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15. C.J. McCollum
At 6’3” and with the ability to handle the ball and blow past opposing guards, C.J. McCollum has all of the traits necessary to be an impact sixth man as a rookie. McCollum played well in the Vegas Summer League, averaging 21 points, four rebounds and 3.4 assists despite shooting just 36.6 percent from the floor.
Unfortunately, McCollum will be playing behind another up-and-coming guard in Damian Lillard who figures to take most of the minutes at the point. With Wesley Matthews starting at the 2, there simply won’t be enough minutes available for McCollum to be a serious contender for the award.
14. Patrick Beverley
A breakout player for the Houston Rockets in the playoffs, Patrick Beverley may actually end up as their starting point guard by the end of the 2013-14 campaign.
He averaged 11.8 points, 5.5 rebounds and 2.8 assists in the postseason, showcasing a level of intensity on the defensive end that incumbent starter Jeremy Lin simply lacked.
Beverley should start the season on the bench, but if he plays well and works on his shot selection, he may wind up supplanting Lin and starting alongside James Harden.
13. Chris Copeland
Chris Copeland is about as one-dimensional as a basketball player can be, but fortunately his one skill is exactly what the Indiana Pacers need: perimeter scoring.
Copeland averaged 8.7 points and shot 47.9 percent overall and 42.1 percent from three-point range in just 15.4 minutes per game.
The 29-year-old will be battling with Paul George and Lance Stephenson for minutes, but he could become a serious contributor if Indiana deals Danny Granger.
12. Andrei Kirilenko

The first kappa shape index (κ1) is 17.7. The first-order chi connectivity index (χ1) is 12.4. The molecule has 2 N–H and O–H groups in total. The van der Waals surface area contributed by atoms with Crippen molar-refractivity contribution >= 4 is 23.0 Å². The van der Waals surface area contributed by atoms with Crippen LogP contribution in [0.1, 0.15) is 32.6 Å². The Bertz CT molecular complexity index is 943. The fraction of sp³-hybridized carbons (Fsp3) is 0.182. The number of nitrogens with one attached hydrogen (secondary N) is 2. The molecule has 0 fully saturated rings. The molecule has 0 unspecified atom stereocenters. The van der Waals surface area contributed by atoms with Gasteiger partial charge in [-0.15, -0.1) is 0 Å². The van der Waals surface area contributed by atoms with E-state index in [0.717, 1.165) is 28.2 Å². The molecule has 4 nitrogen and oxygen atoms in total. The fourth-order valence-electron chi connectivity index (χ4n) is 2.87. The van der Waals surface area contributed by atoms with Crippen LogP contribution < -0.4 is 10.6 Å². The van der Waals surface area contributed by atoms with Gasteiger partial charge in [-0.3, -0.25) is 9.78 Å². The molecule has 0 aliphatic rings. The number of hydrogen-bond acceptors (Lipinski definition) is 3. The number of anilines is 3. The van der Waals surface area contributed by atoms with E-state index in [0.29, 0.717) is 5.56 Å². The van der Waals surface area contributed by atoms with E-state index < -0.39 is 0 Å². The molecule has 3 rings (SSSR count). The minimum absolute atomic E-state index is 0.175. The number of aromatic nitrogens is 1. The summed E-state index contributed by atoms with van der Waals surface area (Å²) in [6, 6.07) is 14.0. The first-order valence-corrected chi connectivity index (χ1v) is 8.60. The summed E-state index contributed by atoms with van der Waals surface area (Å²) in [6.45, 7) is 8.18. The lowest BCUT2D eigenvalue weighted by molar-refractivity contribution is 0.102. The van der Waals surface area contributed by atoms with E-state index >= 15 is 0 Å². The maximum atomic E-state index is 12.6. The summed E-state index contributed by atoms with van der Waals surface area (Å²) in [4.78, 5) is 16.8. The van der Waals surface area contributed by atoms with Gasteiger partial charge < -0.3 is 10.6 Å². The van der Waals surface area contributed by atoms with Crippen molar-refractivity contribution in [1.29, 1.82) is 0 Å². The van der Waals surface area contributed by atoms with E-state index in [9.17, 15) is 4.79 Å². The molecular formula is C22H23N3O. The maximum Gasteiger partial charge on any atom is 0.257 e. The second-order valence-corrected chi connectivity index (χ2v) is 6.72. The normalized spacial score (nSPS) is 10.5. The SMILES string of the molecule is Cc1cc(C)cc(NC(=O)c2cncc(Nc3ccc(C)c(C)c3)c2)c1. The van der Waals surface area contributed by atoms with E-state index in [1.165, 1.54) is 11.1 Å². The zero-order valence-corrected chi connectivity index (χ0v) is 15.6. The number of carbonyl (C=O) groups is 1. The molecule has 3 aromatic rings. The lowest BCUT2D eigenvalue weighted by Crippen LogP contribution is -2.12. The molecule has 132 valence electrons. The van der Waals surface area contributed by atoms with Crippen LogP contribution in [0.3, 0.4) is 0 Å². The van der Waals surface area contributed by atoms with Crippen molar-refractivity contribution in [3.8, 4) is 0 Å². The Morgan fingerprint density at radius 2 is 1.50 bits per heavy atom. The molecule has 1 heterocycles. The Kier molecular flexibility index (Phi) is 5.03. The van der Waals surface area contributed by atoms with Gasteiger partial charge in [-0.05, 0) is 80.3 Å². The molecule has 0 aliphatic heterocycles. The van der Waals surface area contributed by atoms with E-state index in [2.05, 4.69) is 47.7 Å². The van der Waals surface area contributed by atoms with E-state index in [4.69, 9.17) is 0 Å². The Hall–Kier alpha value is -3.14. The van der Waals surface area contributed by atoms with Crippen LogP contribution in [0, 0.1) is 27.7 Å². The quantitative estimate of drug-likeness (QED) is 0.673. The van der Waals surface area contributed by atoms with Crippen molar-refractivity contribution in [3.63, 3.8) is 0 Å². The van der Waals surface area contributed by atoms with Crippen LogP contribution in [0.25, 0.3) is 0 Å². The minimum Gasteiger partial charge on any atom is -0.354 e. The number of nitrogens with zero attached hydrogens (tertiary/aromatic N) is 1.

Andrei Kirilenko’s deal with the Brooklyn Nets has drawn some suspicion around the league, but there is no denying he can be an impact player off the Brooklyn bench.
After spending a year in Russia, Kirilenko did not miss a beat in 2012-13, averaging 12.4 points, 5.7 boards and 2.8 assists while shooting 50.7 percent from the floor for the Minnesota Timberwolves
Though he won’t be playing 30-plus minutes per night, Kirilenko is the Nets’ best wing defender and will be asked to spell Paul Pierce and Kevin Garnett for stretches.
He doesn’t fit the typical profile of a scoring sixth man, but Kirilenko is the kind of multifaceted player who could be a serious dark-horse contender for the award.
11. Vince Carter
While he is now certainly more man than amazing, Vince Carter’s emergence as a quality role player for the Dallas Mavericks has been one of the NBA’s unexpected storylines over the past few seasons.
In 2012-13, Carter averaged 13.4 points, 4.1 rebounds and 2.4 assists while shooting 40.6 percent from beyond the arc. Though he is churning out fewer above-the-rim highlights, Carter remains an effective offensive player, posting a PER of 17.87.
He has also made significant strides defensively. Though he will compete with Monta Ellis for minutes at the 2-guard position, Carter should be a key piece for a Dallas team looking to return to the postseason.